Tenejapa, Chiapas is a regional center in the highlands of Chiapas about an hour- and-a-half beyond San Cristobal de las Casas. It’s a regional administrative center, about midway between the city and the remote village of Cancuc, past Romerillo. Most roads splay out from San Cristobal like spikes on a wheel hub, dead-ending down a canyon or mountain top at a remote village where traditional weavers create stunning cloth.
There are two reasons to go to Tenejapa.
First is the Thursday market that covers the length of four to six blocks (depending on the season) where everything needed to maintain a household is sold, including fresh roasted and ground coffee cultivated from bushes on nearby hillsides.
This includes fresh dried beans, ground and whole chili peppers, ribbons and lace for sewing, seasonal fruits and vegetables, and an occasional textile find.
See highlights from 2017 Chiapas Textile Study Tour.
We will offer this Study Tour again, from February 13-22, 2018. Contact me if you are interested in itinerary and price. Taking a wait list!
Most of the textiles on the street are woven for local consumption. So, fabric and the materials to make it reflects the current fashion tastes of traditional ladies who weave to adorn themselves and their neighbors. Cotton takes longer to dry, so cotton thread has been replaced by synthetic. Now, the shinier the better.
We see this throughout the villages in the Chiapas Highlands where glittery threads are incorporated into the weft and warp, and polyester gives the textile a sheen that is now preferred.
Where to find the traditional textiles of five, ten, twenty years ago? Sometimes, you can find them hanging from ropes strung from wall to wall inside the shops along the market avenue. Sometimes, they are folded under a stack of the more contemporary pieces that Tenejapa fashionistas like.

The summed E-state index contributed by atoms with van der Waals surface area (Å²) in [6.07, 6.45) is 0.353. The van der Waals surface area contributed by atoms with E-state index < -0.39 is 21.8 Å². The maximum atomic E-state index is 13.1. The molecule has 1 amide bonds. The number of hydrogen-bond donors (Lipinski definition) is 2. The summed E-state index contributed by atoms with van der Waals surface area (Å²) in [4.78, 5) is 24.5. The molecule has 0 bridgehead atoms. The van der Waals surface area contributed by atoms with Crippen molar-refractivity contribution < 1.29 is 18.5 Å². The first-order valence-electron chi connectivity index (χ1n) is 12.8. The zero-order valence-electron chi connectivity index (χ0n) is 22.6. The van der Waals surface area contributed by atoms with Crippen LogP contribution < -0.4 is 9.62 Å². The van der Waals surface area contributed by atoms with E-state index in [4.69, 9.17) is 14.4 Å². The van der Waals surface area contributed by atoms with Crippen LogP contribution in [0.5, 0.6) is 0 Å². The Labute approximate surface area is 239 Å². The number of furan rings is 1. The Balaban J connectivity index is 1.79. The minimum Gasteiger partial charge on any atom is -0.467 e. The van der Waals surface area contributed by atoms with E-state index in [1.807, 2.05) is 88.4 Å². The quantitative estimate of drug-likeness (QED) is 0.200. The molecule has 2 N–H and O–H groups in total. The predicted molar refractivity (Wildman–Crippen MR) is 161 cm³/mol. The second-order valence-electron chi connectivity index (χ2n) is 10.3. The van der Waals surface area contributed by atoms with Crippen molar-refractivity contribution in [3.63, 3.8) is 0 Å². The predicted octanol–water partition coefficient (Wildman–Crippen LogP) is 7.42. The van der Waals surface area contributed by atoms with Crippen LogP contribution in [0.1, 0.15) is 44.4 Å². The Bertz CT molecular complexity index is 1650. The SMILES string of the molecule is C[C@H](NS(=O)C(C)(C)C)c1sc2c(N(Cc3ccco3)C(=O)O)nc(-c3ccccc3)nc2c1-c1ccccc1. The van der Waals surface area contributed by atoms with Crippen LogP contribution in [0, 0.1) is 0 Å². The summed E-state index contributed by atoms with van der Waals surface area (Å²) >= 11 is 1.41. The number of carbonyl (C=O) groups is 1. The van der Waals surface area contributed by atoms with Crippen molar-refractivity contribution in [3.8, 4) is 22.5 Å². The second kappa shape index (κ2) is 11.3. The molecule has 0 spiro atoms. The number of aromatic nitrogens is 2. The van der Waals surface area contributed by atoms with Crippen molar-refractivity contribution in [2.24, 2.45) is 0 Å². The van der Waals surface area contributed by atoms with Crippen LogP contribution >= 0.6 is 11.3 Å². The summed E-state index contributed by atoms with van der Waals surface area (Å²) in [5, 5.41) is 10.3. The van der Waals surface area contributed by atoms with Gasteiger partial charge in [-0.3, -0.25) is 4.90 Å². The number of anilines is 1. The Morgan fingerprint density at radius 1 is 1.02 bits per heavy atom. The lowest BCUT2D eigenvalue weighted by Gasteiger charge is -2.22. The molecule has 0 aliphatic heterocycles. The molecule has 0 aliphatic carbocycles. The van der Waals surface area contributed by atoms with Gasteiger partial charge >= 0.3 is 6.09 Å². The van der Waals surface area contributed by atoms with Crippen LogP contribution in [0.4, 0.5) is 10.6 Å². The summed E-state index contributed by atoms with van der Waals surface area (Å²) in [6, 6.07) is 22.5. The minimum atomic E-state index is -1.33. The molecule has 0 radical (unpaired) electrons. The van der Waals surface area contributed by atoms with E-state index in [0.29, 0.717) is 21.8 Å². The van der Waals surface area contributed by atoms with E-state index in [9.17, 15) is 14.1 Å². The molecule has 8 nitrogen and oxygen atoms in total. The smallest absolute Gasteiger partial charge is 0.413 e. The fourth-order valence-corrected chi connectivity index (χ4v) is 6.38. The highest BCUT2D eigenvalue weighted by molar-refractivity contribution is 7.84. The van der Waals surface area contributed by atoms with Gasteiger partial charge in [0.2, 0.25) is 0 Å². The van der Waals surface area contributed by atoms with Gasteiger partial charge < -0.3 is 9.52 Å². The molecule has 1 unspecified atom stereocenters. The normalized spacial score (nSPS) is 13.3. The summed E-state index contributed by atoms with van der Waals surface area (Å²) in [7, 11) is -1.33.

The second, and perhaps more important reason to visit Tenejapa is to spend time in the cooperative operated by Maria Meza Giron. The building is next to the church, across from the zocalo and municipal building.
Maria and her son Pedro Meza, are co-founders of Sna Jolobil textile cooperative with anthropologist/friend/guide Walter “Chip” Morris. We bumped into him there that day as we were deep into textile heaven.
These textiles — huipils, ponchos, purses, blankets, rugs, shirts, belts, woven ixtle bags, skirts and ceremonial garb — are the finest examples with the most traditional quality of weaving found in Tenejapa.
Some pieces are dense with wool supplementary weft woven onto a one hundred percent cotton warp. All created on the back strap loom. Garments are always as wide as the loom they are woven on.
It was hard to choose. Hard to focus. Hard to pull away and say goodbye when the time came. The examples available for sale would sell for twice the price in San Cristobal de las Casas in finer galleries. It was well worth the trip for this, and for the experience of mingling among the people.
Just a note: Not many visitors come here. We were the only foreigners walking through the market. People are resistant to having their pictures taken. Photographs of fruits and veggies are okay. I always asked if I could take a photo (the people, not the vegetables). Most said no. Once, I shot from the hip and felt guilty.
Our anthropologist guide advised us to never photograph inside a village church. We didn’t. I did not shoot from the hip there. I attended to watching where I stepped. Lit candles blazed on the floor in front of altars to saints. As a consequence, you will see lots of textiles, tomatoes, oranges, and shoes.
The people who travel with me tend to be those with a deep appreciation for Mexicans and their creativity. Folk art or popular art in Mexico is made one piece at a time, one thread at a time. By coming here, we gain an understanding for craftsmanship that is passed down from mother to daughter, father to son.
There is no magical way of being appreciative, warm and gracious. The feelings between visitor and host are reciprocal. We value the inspiration, hard work and dedication to keeping hand-made craft alive. Those who make and sell value our support and appreciation for what they do. It’s a bonus if we buy.
But shopping isn’t everything and that’s not why we are here. We are here because creative people are tucked in every corner and behind every hillock, using their open hearts and strong hands to bring color and joy into the world.